DAILY FILM DOSE: A Daily Film Appreciation and Review Blog: THE INCREDIBLE SHRINKING MAN

Saturday 17 May 2008


The Incredible Shrinking Man (1957) dir. Jack Arnold
Starring: Grant Williams, Randy Stuart, April Kent, Raymond Bailey


I feel no shame in giving a four-star review to a b-movie which has recently been packaged in a 2-disc ten-movie box set of mostly forgettable sci-fi flicks like “Monster on Campus” and “The Leech Woman”. Jack Arnold's magnificent adventure film “The Incredible Shrinking Man” shines within this new DVD box set. Don’t be fooled by the schlocky title, "The Incredible Shrinking Man" is a well-produced sci-fi adventure film with stunning production values. You may not have heard of it, but it's one of the best early sci-fi films ever made.

The film begins introducing Scott Carey and his wife vacationing peacefully on a boat in the ocean. A freak storm quickly blows overhead exposing Scott to an unknown substance. It doesn’t affect him immediately and so he forgets about the incident. Six months later Scott starts noticing oddities. All of his clothes are slightly larger than he remembers, and he’s even slightly shorter. None of the doctors can figure him out, and so gradually over weeks, and months, Scott Carey literally shrinks.

Soon Scott is living in a doll house and still trying to hold together a relationship with his supportive wife. But Scott is doomed because there’s no reversing his mysterious ailment. After a tussle with the housecat, Scott is thought dead, and since he's too small to call for help, he's forced fend for himself against a new environment which is becoming increasingly hostile. Suddenly a small dripping waterheater and a piece of cheese in a mousetrap can provide sustenance, and an innocuous spider becomes a deadly threat. The film becomes an epic adventure of survival in a small space, but one which gets smaller and smaller and smaller, until….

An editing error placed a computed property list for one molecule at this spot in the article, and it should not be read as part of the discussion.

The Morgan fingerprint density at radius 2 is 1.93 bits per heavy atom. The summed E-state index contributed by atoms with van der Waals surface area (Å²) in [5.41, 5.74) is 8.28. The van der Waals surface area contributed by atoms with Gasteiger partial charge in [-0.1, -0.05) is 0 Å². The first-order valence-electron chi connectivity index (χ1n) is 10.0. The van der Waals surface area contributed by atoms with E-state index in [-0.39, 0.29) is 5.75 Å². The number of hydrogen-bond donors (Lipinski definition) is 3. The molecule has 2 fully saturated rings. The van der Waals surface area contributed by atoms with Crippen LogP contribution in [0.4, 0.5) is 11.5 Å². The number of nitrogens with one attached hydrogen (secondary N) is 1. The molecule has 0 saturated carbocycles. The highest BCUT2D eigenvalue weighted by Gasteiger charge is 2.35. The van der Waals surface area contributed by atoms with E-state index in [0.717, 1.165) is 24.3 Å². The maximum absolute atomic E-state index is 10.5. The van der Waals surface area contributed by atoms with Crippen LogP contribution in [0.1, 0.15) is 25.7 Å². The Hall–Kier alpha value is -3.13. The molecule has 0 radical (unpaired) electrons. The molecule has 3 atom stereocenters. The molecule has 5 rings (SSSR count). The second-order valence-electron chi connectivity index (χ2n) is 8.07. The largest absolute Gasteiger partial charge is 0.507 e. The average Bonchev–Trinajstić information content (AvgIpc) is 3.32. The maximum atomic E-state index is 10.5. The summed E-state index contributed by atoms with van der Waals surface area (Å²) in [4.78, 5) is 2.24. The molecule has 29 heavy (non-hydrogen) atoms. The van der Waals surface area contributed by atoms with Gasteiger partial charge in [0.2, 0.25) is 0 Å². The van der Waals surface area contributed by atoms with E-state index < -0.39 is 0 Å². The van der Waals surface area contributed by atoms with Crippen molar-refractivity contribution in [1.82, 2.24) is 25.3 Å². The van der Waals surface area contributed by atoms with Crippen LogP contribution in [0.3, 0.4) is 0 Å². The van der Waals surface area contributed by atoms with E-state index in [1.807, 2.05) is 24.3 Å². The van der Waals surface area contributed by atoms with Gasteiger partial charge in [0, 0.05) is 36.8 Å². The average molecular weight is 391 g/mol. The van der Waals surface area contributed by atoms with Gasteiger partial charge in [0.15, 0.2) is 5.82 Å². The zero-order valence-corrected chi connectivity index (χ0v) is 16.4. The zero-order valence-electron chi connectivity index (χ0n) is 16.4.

The story was written by the great Richard Matheson who scripted it based on his own novel. Matheson is arguably the most influential writer on modern genre cinema. In addition to many of the best Twilight Zone episodes in the 60's, his novels and short stories begat the modern zombie genre and many of the twist-based supernatural thrillers which M. Night Shyamalan made profitable. He was the master of the high concept and in this film, he tells the story of a man, who, as the title says, literally shrinks continuously. The final moments of Scott Carey’s life put the film into a surprisingly philosophical context. It’s Matheson writing at it’s best. Carey's voiceover provides remarkably intelligent insight into the nature of man, the universe and life and death itself. All this from a schlocky b-movie?

Universal’s "Classic Sci-Fi Ultimate Collection" is a wonderful package put together at a great inexpensive price. It would be worth the $20 or so to pick up the package just for “The Incredible Shrinking Man”. It's a shame this great film is buried amongst other supremely lesser quality films. It's a title worthy of the Criterion treatment, unfortunately there are no extras to enlighten us into the innovative production of the film or Mathieson’s inspirations for the screenplay.

Search out this set and watch this film specifically, it's an adventure film which unfortunately begat the "Honey, I Shrunk the blah blah blah" films, but this original version is a masterpiece of adventure which provides more than just a few cheap thrills. Enjoy.


Anonymous said...

I did a project for my class where I actually chose to watch this film. I was so impressed by it, perhaps more so because its title carries with it the aura of a 50's b-movie who's only purpose is to bring about a chuckle or two (see "The Deadly Mantis" or "Invaders from Mars").
Thanks for giving it the recognition it deserves, because it's certainly a "genre gem" of that period (along with "Forbidden Planet", though that came a bit later)
Now I have this strange urge to enjoy me some Harryhausen... :)

Alan Bacchus said...

Thanks for your comments Silverburst. Sony released some Harryhausen flicks in a couple of terrifically packaged sets. I reviewed them a while ago. I think Shrinking Man trumps those films though. Forbidden Planet is a classic too.